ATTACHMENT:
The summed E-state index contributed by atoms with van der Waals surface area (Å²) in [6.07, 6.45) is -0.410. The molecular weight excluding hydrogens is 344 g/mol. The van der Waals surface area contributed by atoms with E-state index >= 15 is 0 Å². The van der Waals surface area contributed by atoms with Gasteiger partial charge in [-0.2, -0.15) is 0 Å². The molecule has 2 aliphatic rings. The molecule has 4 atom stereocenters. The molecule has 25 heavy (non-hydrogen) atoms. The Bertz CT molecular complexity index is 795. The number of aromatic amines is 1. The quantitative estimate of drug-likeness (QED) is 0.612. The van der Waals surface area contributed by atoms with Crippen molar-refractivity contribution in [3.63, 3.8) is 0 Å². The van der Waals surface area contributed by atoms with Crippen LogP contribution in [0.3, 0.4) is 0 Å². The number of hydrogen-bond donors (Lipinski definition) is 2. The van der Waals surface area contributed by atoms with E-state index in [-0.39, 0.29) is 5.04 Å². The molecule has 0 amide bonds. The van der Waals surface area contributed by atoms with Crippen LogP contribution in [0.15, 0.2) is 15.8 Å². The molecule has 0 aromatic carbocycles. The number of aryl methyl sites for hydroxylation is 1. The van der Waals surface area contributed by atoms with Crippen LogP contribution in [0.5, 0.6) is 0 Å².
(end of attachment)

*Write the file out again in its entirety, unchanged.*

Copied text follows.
The summed E-state index contributed by atoms with van der Waals surface area (Å²) in [6.07, 6.45) is -0.410. The molecular weight excluding hydrogens is 344 g/mol. The van der Waals surface area contributed by atoms with E-state index >= 15 is 0 Å². The van der Waals surface area contributed by atoms with Gasteiger partial charge in [-0.2, -0.15) is 0 Å². The molecule has 2 aliphatic rings. The molecule has 4 atom stereocenters. The molecule has 25 heavy (non-hydrogen) atoms. The Bertz CT molecular complexity index is 795. The number of aromatic amines is 1. The quantitative estimate of drug-likeness (QED) is 0.612. The van der Waals surface area contributed by atoms with Crippen molar-refractivity contribution in [3.63, 3.8) is 0 Å². The van der Waals surface area contributed by atoms with Crippen LogP contribution in [0.3, 0.4) is 0 Å². The number of hydrogen-bond donors (Lipinski definition) is 2. The van der Waals surface area contributed by atoms with E-state index in [-0.39, 0.29) is 5.04 Å². The molecule has 0 amide bonds. The van der Waals surface area contributed by atoms with Crippen LogP contribution in [0.15, 0.2) is 15.8 Å². The molecule has 0 aromatic carbocycles. The number of aryl methyl sites for hydroxylation is 1. The van der Waals surface area contributed by atoms with Crippen LogP contribution in [0.5, 0.6) is 0 Å².